The video settings menu for your camera app is your friend, and through it you could find yourself capturing 4K videos with laser focus, slow motion videos of your friend getting thrown in the pool, or even HRD video when you're in a place with questionable lighting.

The end result is better videos for every occasion, which isn't a big deal until you pull your phone out to capture that perfect moment. Use your settings, and have fun with your video!

Editing Apps

After shooting video on your phone, you'll want to be able to edit together your footage without exporting it to a computer.

Some editing programs are quite expensive, but you can edit creatively straight from your Galaxy phone screen without much hassle as long as you have the right apps to work with.

Here are a couple of editing apps that go hand-in-hand with shooting video on your Galaxy!

FilmoraGo

FilmoraGo is one the best option you have for smoothly editing through the footage you've captured with your Galaxy. One, because it's easy to follow along and understand the app's instructions, two, because the app has an incredible amount of creative options, and three, because it's just a great, overall video-editing tool!

After selecting the video clips you would like to string together, Filmora will give you little tips as your go throughout your editing process. If you think this is annoying, you can turn the option off when you first start compiling your video.

The variety of themes within the app give the user a ton of fun creative control, and if you didn't want to waste your time doing step-by-step editing, popping on a theme is a great alternative. You can pick from themes like fashion, 80's, winter, Chaplain, and much more.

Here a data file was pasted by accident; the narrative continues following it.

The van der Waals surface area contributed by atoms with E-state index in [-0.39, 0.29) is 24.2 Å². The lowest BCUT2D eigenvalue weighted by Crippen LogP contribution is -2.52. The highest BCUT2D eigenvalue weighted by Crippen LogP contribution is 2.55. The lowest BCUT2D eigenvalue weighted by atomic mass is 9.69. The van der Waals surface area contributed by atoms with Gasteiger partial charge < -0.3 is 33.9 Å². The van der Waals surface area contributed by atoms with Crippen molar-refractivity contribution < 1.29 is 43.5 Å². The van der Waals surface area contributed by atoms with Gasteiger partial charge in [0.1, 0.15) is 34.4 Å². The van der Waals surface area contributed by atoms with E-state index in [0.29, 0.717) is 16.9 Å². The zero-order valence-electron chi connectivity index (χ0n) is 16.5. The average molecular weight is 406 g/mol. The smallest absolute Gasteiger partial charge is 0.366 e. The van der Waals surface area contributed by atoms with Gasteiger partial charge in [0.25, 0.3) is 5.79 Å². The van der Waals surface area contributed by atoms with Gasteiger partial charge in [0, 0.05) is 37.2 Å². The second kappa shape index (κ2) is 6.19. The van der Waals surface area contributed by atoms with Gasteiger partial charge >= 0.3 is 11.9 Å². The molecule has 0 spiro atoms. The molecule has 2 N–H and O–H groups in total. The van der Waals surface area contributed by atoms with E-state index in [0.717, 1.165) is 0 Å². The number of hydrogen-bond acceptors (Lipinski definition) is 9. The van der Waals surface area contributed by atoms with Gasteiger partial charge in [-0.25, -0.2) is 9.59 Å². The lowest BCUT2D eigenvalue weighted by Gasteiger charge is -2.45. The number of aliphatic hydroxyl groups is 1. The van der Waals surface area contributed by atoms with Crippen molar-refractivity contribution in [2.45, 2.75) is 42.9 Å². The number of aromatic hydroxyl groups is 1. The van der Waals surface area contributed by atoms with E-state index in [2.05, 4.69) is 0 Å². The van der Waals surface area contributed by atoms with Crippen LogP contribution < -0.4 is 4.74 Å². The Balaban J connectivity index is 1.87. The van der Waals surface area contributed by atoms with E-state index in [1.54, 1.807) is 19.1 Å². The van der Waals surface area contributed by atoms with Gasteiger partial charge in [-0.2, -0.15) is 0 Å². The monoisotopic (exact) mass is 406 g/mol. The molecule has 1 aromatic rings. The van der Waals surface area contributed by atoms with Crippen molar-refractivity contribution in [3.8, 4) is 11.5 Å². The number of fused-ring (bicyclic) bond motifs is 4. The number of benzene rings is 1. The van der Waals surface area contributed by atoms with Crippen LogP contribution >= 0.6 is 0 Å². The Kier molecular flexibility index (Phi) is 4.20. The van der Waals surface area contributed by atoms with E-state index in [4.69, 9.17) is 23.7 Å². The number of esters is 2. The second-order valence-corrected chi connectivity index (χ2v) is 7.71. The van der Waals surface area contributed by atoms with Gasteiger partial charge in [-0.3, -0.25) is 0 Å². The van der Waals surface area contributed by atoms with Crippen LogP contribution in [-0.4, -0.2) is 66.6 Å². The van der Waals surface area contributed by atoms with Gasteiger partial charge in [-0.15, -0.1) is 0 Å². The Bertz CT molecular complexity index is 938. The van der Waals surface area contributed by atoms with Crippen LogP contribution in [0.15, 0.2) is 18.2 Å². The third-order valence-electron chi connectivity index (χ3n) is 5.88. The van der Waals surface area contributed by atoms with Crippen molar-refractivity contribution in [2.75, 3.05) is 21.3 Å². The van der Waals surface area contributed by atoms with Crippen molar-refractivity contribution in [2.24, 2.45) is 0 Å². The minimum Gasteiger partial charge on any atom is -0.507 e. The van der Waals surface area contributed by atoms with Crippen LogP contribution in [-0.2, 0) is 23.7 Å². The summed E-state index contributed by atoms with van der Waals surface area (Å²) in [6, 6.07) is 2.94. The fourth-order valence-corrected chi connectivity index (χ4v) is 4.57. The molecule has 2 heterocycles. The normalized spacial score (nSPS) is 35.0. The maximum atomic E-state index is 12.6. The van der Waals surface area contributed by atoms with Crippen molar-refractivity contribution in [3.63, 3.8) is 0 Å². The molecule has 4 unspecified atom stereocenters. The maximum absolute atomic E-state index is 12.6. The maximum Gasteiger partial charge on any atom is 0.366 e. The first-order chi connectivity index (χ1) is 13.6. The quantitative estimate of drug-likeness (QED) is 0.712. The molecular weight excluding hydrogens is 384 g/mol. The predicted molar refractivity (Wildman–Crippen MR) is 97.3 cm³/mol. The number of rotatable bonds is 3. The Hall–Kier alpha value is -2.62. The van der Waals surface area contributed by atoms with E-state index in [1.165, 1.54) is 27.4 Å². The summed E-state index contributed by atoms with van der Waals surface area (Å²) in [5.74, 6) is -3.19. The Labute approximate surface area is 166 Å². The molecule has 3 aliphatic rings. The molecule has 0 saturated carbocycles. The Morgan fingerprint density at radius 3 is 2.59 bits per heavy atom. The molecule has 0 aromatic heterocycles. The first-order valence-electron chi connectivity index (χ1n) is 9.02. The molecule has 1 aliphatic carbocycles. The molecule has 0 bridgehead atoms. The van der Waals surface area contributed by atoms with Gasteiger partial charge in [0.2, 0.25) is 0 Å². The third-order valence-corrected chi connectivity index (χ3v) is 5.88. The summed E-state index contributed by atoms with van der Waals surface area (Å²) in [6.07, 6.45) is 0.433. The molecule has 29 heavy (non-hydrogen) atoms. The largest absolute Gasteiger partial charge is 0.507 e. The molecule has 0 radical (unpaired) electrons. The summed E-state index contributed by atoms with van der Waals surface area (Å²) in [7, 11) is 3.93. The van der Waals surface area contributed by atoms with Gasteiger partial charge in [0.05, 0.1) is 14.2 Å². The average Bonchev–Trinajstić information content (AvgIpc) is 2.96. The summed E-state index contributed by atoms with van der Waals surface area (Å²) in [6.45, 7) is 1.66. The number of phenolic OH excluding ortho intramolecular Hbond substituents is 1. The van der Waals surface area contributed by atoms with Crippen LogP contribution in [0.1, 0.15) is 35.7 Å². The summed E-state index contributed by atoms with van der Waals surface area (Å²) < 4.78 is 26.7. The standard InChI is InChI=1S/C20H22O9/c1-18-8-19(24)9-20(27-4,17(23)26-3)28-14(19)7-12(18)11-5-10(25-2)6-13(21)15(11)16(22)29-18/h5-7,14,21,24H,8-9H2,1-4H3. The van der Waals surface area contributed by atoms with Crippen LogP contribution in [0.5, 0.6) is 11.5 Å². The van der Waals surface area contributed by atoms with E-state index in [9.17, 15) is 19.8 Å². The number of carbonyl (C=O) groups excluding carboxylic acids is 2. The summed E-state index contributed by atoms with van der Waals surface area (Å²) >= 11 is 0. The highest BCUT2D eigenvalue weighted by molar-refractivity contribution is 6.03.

With FilmoraGo, you can also get a bit more detailed with your video editing, adding in colored filters, titles, overlays, and more, all while editing the speed, the volume, and the length of specific clips.

Overall, FilmoraGo is a really fantastic, easy to use app that makes editing from your phone not only simple and headache-free, but also super fun! You'll soon be playing around with your settings, finding weird ways to splice clips together, and figuring out all the ways to turn your Galaxy videos into true Hollywood blockbusters.

Download: FilmoraGo (free)

VivaVideo

Slap a filter on it, add some music, and edit to your hearts content with VivaVideo, an unique Instagram-like video editor for your Galaxy phone!

The theme option is particularly great if you want some flashing editing and transition effects along with a couple of colored filters and some funky music. The great thing about VivaVideo is the wide variety of options that come along with the app, including themes that cater to country life, romance, pop art, retro, and more.